FRANCE - Asset managers will have to offer alternatives to equities if they are to guarantee the best possible return for their investors under the likely constraints of Solvency II, the author of a recent survey of French institutional investors claims.

Richard Bruyere, president of asset management consultancy Image & Finance, warned French investors will not increase allocations equities despite strong 2009 performance because of the possible ramifications of Solvency II.

"Our thesis is that the money cannot go into equities because French investors have traditionally been very limited equity investors, and now there are a number of factors that limit their appetite for the asset class," said Bryere.

He also noted that €25bn of French investments are currently invested in money market investments and may not find their way back into equities.

Combined with the likely effects of the European Union's Solvency II Directive, this could lead asset managers to search for other means of return, away from equities, he argued.

"It is up to asset managers to regain the trust of clients and to be able to provide and propose innovative solutions that will enable them to avoid that catch-22 they face today," said Bruyere.

He listed liquid alternatives, absolute [return] products and more flexible investment products as possible sources of new opportunities. "All of these are hot topics at the moment. It should ring positive bells in investors' ears," he said.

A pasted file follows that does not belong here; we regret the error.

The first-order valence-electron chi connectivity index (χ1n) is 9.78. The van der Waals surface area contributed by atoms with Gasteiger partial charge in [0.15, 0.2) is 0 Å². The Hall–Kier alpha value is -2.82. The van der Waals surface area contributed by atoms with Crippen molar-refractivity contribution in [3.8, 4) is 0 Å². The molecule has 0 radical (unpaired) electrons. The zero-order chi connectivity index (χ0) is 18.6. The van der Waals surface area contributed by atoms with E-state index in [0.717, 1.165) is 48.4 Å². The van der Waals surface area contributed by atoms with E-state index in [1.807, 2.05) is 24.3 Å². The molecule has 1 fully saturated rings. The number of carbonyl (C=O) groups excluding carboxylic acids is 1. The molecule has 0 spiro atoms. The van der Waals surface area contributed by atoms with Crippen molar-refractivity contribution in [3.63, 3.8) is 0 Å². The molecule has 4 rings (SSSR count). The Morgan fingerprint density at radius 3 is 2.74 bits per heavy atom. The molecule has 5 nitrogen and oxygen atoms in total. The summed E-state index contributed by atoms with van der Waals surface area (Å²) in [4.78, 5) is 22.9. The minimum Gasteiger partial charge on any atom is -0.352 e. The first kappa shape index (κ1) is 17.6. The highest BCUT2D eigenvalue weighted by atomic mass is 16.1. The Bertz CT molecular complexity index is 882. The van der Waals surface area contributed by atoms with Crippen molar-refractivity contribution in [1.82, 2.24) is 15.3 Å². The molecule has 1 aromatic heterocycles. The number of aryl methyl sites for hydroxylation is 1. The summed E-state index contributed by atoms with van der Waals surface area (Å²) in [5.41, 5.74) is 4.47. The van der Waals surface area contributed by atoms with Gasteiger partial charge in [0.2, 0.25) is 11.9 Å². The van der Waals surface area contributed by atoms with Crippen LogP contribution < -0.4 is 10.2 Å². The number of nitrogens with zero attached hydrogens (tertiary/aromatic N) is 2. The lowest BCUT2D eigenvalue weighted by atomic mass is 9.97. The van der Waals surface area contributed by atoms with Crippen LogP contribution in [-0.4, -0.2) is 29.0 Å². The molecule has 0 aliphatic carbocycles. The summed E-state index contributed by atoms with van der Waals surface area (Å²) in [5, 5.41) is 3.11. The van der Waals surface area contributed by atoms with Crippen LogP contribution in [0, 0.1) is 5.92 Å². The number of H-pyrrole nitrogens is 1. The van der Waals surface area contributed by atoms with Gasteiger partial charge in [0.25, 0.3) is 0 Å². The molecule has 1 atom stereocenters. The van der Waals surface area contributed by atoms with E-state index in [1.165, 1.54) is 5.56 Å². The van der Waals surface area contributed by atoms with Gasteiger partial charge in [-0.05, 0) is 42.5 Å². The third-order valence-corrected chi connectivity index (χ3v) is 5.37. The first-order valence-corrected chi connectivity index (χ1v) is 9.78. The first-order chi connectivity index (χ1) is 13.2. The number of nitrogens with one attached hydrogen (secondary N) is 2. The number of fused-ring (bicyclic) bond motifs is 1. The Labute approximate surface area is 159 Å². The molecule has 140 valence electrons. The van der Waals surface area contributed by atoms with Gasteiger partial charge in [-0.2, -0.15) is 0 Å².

That said, he warned French insurance companies looking after pension scheme assets could even face insolvency if these new investment opportunities were not able to offer stable returns, given the likely capital buffer requirements under Solvency II.

"Theoretically, I guess, the insurance companies would be in trouble and a consolidation of the sector could happen," he warned, albeit noting that insurance companies do not offer a guaranteed rate of return and therefore would not be bound to a minimum payment.

Bruyere suggested Solvency II could cause many changes to the sector, so asset managers are now pressed to search for new revenue streams.

"The impact of this reform, if it goes ahead, will be very significant and will keep the French institutional investors out of equities," he added.

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